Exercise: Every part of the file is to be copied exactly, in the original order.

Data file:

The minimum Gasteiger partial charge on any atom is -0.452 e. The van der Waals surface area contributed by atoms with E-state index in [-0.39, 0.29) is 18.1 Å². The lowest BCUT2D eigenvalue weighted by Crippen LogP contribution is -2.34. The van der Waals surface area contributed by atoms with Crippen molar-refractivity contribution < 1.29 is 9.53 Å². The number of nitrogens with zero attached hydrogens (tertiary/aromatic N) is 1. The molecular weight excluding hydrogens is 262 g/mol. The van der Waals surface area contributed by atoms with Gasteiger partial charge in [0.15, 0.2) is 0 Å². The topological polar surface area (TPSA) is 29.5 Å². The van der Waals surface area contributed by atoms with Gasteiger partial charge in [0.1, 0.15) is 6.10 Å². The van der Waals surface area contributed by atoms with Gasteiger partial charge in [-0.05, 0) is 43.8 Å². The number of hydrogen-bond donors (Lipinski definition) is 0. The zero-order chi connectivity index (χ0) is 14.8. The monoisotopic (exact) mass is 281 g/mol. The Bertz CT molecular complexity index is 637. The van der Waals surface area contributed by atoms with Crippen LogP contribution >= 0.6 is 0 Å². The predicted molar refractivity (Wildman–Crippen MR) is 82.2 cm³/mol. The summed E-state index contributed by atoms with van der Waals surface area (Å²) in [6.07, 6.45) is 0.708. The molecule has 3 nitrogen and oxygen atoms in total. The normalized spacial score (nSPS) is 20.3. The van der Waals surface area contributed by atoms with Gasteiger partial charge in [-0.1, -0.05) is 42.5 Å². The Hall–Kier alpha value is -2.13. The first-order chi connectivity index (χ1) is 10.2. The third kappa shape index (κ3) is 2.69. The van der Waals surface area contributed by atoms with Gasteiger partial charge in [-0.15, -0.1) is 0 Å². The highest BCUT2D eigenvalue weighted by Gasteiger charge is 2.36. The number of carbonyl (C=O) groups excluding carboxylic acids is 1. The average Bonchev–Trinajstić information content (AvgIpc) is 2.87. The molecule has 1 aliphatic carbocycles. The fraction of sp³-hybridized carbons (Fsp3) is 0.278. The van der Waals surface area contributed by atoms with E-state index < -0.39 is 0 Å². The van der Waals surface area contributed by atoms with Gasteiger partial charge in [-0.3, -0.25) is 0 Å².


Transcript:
The minimum Gasteiger partial charge on any atom is -0.452 e. The van der Waals surface area contributed by atoms with E-state index in [-0.39, 0.29) is 18.1 Å². The lowest BCUT2D eigenvalue weighted by Crippen LogP contribution is -2.34. The van der Waals surface area contributed by atoms with Crippen molar-refractivity contribution < 1.29 is 9.53 Å². The number of nitrogens with zero attached hydrogens (tertiary/aromatic N) is 1. The molecular weight excluding hydrogens is 262 g/mol. The van der Waals surface area contributed by atoms with Gasteiger partial charge in [0.15, 0.2) is 0 Å². The topological polar surface area (TPSA) is 29.5 Å². The van der Waals surface area contributed by atoms with Gasteiger partial charge in [0.1, 0.15) is 6.10 Å². The van der Waals surface area contributed by atoms with Gasteiger partial charge in [-0.05, 0) is 43.8 Å². The number of hydrogen-bond donors (Lipinski definition) is 0. The zero-order chi connectivity index (χ0) is 14.8. The monoisotopic (exact) mass is 281 g/mol. The Bertz CT molecular complexity index is 637. The van der Waals surface area contributed by atoms with Crippen LogP contribution >= 0.6 is 0 Å². The predicted molar refractivity (Wildman–Crippen MR) is 82.2 cm³/mol. The summed E-state index contributed by atoms with van der Waals surface area (Å²) in [6.07, 6.45) is 0.708. The molecule has 3 nitrogen and oxygen atoms in total. The normalized spacial score (nSPS) is 20.3. The van der Waals surface area contributed by atoms with Gasteiger partial charge in [-0.1, -0.05) is 42.5 Å². The Hall–Kier alpha value is -2.13. The first-order chi connectivity index (χ1) is 10.2. The third kappa shape index (κ3) is 2.69. The van der Waals surface area contributed by atoms with Gasteiger partial charge in [-0.15, -0.1) is 0 Å². The highest BCUT2D eigenvalue weighted by Gasteiger charge is 2.36. The number of carbonyl (C=O) groups excluding carboxylic acids is 1. The average Bonchev–Trinajstić information content (AvgIpc) is 2.87. The molecule has 1 aliphatic carbocycles. The fraction of sp³-hybridized carbons (Fsp3) is 0.278. The van der Waals surface area contributed by atoms with E-state index < -0.39 is 0 Å². The van der Waals surface area contributed by atoms with Gasteiger partial charge in [-0.3, -0.25) is 0 Å².